Todd Fancey lives in Vancouver, British Columbia and was
raised as a student of 70s AM Radio Gold. Currently best known as
the guitarist for The New Pornographers, Todd has also crafted two
albums full of energetic, supercharged indie pop (and studio wizardry)
under his own band name, Fancey.
Fancey's music is most often and most simply described as "soft
rock that rocks," but of course there's more to it than that:
"a varied, always melodic, and an often breathtaking tour
through '70s pop and more recent indie pop" - AllMusic.com
"That pop music can be feel-good without being saccharine
seems to be a point in need of reminder. Leaving a Post-It on the
fridge is Todd Fancey, with his breezy, blue-sky debut. "Carry
Me" layers sun-drenched Beach Boys' harmonies, bouncy Wurlitzer
and the requisite escapist lyrics about leaving town or going into
outer space." - Rolling Stone on Fancey’s 2004 debut
“…the coolest New Pornographers side project yet”
“It’s almost my mission to make super pop,” Todd
said from a New Pornographers tour bus pulling into Calgary, Alberta.
“It’s not really super-contrived in terms of style,”
he says. “I just like the music to come out of the speakers
with a brightness.”
So how does the new album Schmancey compare to Fancey’s 2004
self-titled debut? Things are a bit darker, with a greater range
of styles and moods in evidence. Lead-off track "Lost In Twilight,"
currently available as a free download at WhatAreRecords.com, recalls
the up-tempo summer pop of the first album, but from there its quickly
off into the dreamy, almost woozy "Gulf Breeze" and the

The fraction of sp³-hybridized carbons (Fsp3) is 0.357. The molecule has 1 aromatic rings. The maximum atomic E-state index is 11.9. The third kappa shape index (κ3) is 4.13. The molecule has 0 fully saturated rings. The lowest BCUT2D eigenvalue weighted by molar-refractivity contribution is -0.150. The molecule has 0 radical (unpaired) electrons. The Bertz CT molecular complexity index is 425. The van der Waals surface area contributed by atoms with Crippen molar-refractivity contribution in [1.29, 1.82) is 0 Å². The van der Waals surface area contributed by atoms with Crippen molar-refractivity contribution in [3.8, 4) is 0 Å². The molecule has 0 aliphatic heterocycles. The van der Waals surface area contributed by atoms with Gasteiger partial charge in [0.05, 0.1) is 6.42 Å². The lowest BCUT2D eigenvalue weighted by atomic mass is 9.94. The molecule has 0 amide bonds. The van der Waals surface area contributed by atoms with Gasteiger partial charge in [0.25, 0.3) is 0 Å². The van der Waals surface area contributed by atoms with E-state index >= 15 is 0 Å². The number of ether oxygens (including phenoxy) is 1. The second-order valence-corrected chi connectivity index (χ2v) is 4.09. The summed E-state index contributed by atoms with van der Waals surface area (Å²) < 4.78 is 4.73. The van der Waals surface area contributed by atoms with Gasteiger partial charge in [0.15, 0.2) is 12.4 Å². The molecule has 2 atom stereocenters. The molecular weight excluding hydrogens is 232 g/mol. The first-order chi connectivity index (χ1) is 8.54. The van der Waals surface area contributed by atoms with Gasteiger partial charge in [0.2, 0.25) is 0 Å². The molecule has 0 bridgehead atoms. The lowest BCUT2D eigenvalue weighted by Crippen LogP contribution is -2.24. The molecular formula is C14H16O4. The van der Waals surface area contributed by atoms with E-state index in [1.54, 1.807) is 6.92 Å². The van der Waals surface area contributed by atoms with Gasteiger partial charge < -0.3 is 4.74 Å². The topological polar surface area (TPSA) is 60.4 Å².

country-tinged lament "Fader."
Particularly enthralling is the contributions of Todd's ex-girlfriend,
Sara Lapsley, a key member of the band's continuing partnership,
whose vocals shine on the gorgeous fade-out of "Let The Breeze
One listen to "Schmancey" and you'll realize this is the
work of a studio junkie. Todd freely admits to spending a lot of
time fantasizing about what it would have been like to be in Pink
Floyd and get to spend a year in the world’s best studios
recording a single album. So he’s come to think of recording
and touring with The New Pornographers as a really great day job.
“It’s where my bread and butter is, but it’s also
really fun,” he said. “I love The New Pornographers,
love playing this music and wouldn’t do it if I didn’t,
but I have a real passion for studio recording and those old albums
that have nothing to do with live music.
His name is generally buried in Pornographers’ bios, while
the sprawling band’s marquee members - Neko Case, Carl Newman
(who records solo as A.C. Newman) and Dan Bejar (of Destroyer and
Swan Lake) - grab all the attention. And with Case, Newman and Bejar
all forging successful solo careers, there’s not much cash
left in Pornographers’ fans wallets for yet another side project,
even one that offers the sonic equivalent of ecstasy.
But Fancey knows this.
“It’s a challenge so difficult to overcome,” he
said, “that I can’t really sit around going, ‘Oh
man, I wish I could get more light shed on my project.’ I’m
just lucky to be able to do it all. It’s kind of cheesy, but
I look forward to the artistic side of it.”
“As a kid I never went to many shows,” he said. “I
just sat in my room and listened to music. So my goal in the studio
is to mirror a different time. I don’t have a million dollars,
but if I did I would spend it on making records like that ’70s
stuff when things were at the peak of production quality.”
The studio junkie and audio perfectionist recently took his band
out for a successful weeklong tour opening for The New Pornographers.
"We had a great time and I think we got the sound I was hearing
in my head right. The songs definitely took on a new life on stage,
and we all learned a lot. I'm gonna head out again as soon as The
Pornographers take a break from the "Challengers" tour."